One condition of living on the east coast is that every October Ed returns to Colorado to go elk hunting with his Dad, brothers, and the rest of their hunting crew. I grew up in Fairfax; I don't get it. But I don't have to. After eight years of marriage I know this is something he lives for and loves, and I can support something that makes him so happy. And turns him into a rugged mountain man for a week (grrr)...on the condition that he doesn't shave that red beard off until after he gets home.So to support the training regimen, we went for a family hike yesterday near Great Falls, about a half hour away. Donning bug spray and sun hats, we embarked on a fairly flat but in some places rocky trail that offered such thrilling discoveries as streams, boulders, wild mushrooms, blue butterflies, mud puddles, acorns and pebbles galore. The girls could have spent all day filling their pockets with pebbles. When we came near the river bank we took a break to throw them all in the water (the pebbles, not the girls), and Ed gave a brief lesson on skipping stones. Then it was onward and upward until we stopped for lunch and binocular training.Though fairly simple, the hike was still an excellent training simulation for our optimistic hunter. On the way in, he packed about 27 pounds of "gear" (Ginger.) And on the way out, he continued to carry that gear, but added 45 pounds of "meat" (Hazel.) Because this year, he says, is going to be different. This year, he says, they'll actually get an elk and have something to show for it. That remains to be seen. But in the meantime, we're all in training.

Tuesday, September 01, 2009

Assateague Island

I lived in Virginia the first 18 years of my life, and it wasn't until last year, while reading Good Night Virginia to my children, that I found out we have an island with wild ponies on it! What?!
We've been meaning to go to "the beach" all summer. The girls love playing in sand, and at least Hazel, Ed and I love the water. But it's been a busy summer and we never really got around to doing the research that would make it happen.

Then some friends from church sent an email to a bunch of people, telling about their favorite beach destination - Assateague Island - and setting up a group beach trip day. It was perfect - someone else knows where to go and leads the way, we just show up and follow. And even better, what's important to us was what's important to them - clean beach, uncrowded, non-commercial. And hey, ponies don't hurt.

The weather was iffy. But we decided to be optimistic and go anyway. I had invested in a big beach umbrella for our fair-skinned family just for the occasion. And it had been a long time since we took a family road trip. So we showed up at the church at 5:50 am last Saturday to meet with the others going - apparently experience had shown going early is how to beat the Bay Bridge traffic. And we did. We sailed across the bridge and the other 150 miles to the island. Luckily it appeared the misty weather had deterred other would-be beach-goers.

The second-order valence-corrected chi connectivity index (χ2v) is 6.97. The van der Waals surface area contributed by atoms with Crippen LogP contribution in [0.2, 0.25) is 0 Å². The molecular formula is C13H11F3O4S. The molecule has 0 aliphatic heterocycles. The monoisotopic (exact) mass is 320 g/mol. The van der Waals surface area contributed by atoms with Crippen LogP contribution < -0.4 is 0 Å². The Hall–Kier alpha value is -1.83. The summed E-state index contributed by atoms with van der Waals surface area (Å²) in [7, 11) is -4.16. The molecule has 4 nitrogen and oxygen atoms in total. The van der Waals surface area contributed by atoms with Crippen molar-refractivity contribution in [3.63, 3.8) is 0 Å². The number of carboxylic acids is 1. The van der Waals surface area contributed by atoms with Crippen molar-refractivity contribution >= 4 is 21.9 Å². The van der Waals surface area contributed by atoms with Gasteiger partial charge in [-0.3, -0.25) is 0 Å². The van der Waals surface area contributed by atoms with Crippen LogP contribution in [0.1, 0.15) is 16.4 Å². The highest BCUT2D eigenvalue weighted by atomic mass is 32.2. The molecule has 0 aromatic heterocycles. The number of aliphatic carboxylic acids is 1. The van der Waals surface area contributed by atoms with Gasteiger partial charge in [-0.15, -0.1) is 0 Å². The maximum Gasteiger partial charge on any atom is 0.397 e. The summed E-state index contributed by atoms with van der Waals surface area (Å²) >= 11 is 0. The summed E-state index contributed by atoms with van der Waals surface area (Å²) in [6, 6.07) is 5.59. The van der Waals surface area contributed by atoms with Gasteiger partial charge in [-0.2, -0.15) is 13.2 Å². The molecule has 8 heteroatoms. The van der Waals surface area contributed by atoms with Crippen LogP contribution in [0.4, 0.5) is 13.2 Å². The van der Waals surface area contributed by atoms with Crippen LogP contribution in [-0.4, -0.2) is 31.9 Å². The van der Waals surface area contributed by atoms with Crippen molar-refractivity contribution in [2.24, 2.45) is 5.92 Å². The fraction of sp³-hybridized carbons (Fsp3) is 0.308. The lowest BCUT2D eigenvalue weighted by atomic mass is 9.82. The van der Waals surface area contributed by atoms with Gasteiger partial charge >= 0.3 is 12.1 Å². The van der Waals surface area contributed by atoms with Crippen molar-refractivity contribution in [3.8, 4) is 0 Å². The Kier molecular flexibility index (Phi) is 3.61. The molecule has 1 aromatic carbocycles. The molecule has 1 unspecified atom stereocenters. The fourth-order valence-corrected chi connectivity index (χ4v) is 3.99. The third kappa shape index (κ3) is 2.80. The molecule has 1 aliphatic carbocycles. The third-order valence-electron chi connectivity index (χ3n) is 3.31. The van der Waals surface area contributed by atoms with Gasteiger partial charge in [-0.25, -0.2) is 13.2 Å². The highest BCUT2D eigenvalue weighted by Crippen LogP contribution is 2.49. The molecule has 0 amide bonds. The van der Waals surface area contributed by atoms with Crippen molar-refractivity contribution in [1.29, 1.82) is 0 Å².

When we arrived, paid our $15 park entrance fee, and parked, the beach looked like this (about 10:30 am.) Not bad for a Saturday in August.
Here is our little camp. Later in the afternoon it became more sunny and more people showed up, but it was never what I would call crowded. Thank goodness.
The weather was perfect - in the 80's and breezey. The waves were nice and big and we had fun watching surfers. Our group had some body boards and took turns riding on them. Then of course there was all the other fun beach stuff: frisbee, kite-flying, kid-burying, hole-digging.I got a lot of my book read (and have the sunburn on the back of my legs to prove it.) Hazel spent almost the entire day running in and out of the waves (and has the sunburn on her legs, where the sunscreen washed off, to prove it.) Ginger didn't care for the water and spent most of the afternoon building an elaborate sandcastle, and an elaborate conversation, with our friend Emily.
And what about the ponies? Yes, we saw them. They weren't on the beach while we were there, but were along the road when we arrived and left. And they seem to prefer leaving their manure in parking lots, so that was a delicate treat to navigate. This one came bounding out of the bushes just as we drove past.

So the day was a huge success. The weather was great, the beach was pristine. The water was cool, wavey and refreshing. A day full of fun in the sun for everyone.

In fact, nothing could sum it up better than this picture I took less than 10 minutes after leaving the island: